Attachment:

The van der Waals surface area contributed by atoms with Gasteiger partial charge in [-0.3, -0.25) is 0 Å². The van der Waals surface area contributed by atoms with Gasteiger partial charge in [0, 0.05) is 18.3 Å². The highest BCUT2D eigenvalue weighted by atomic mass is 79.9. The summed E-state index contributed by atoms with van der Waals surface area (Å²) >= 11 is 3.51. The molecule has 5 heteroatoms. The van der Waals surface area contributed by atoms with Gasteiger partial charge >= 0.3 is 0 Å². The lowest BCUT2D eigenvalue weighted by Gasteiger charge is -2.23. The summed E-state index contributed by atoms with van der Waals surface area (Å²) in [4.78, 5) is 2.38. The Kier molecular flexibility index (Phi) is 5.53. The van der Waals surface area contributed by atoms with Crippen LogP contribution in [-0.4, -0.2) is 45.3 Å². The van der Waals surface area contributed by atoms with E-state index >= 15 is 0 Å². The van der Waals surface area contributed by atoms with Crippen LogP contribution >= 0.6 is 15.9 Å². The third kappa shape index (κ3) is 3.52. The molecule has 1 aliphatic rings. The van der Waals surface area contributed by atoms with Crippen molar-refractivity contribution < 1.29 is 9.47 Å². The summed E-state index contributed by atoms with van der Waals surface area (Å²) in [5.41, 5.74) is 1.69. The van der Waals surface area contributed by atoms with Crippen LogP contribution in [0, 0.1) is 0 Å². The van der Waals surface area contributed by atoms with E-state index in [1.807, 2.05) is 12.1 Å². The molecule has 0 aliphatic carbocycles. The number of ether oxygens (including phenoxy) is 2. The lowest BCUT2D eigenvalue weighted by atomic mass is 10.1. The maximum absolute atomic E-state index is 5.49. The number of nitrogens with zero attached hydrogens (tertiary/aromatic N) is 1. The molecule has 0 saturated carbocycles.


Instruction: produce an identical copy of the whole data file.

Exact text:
The van der Waals surface area contributed by atoms with Gasteiger partial charge in [-0.3, -0.25) is 0 Å². The van der Waals surface area contributed by atoms with Gasteiger partial charge in [0, 0.05) is 18.3 Å². The highest BCUT2D eigenvalue weighted by atomic mass is 79.9. The summed E-state index contributed by atoms with van der Waals surface area (Å²) >= 11 is 3.51. The molecule has 5 heteroatoms. The van der Waals surface area contributed by atoms with Gasteiger partial charge >= 0.3 is 0 Å². The lowest BCUT2D eigenvalue weighted by Gasteiger charge is -2.23. The summed E-state index contributed by atoms with van der Waals surface area (Å²) in [4.78, 5) is 2.38. The Kier molecular flexibility index (Phi) is 5.53. The van der Waals surface area contributed by atoms with Crippen LogP contribution in [-0.4, -0.2) is 45.3 Å². The van der Waals surface area contributed by atoms with E-state index >= 15 is 0 Å². The van der Waals surface area contributed by atoms with Crippen LogP contribution >= 0.6 is 15.9 Å². The third kappa shape index (κ3) is 3.52. The molecule has 1 aliphatic rings. The van der Waals surface area contributed by atoms with Crippen molar-refractivity contribution < 1.29 is 9.47 Å². The summed E-state index contributed by atoms with van der Waals surface area (Å²) in [5.41, 5.74) is 1.69. The van der Waals surface area contributed by atoms with Crippen LogP contribution in [0, 0.1) is 0 Å². The van der Waals surface area contributed by atoms with E-state index in [1.807, 2.05) is 12.1 Å². The molecule has 0 aliphatic carbocycles. The number of ether oxygens (including phenoxy) is 2. The lowest BCUT2D eigenvalue weighted by atomic mass is 10.1. The maximum absolute atomic E-state index is 5.49. The number of nitrogens with zero attached hydrogens (tertiary/aromatic N) is 1. The molecule has 0 saturated carbocycles.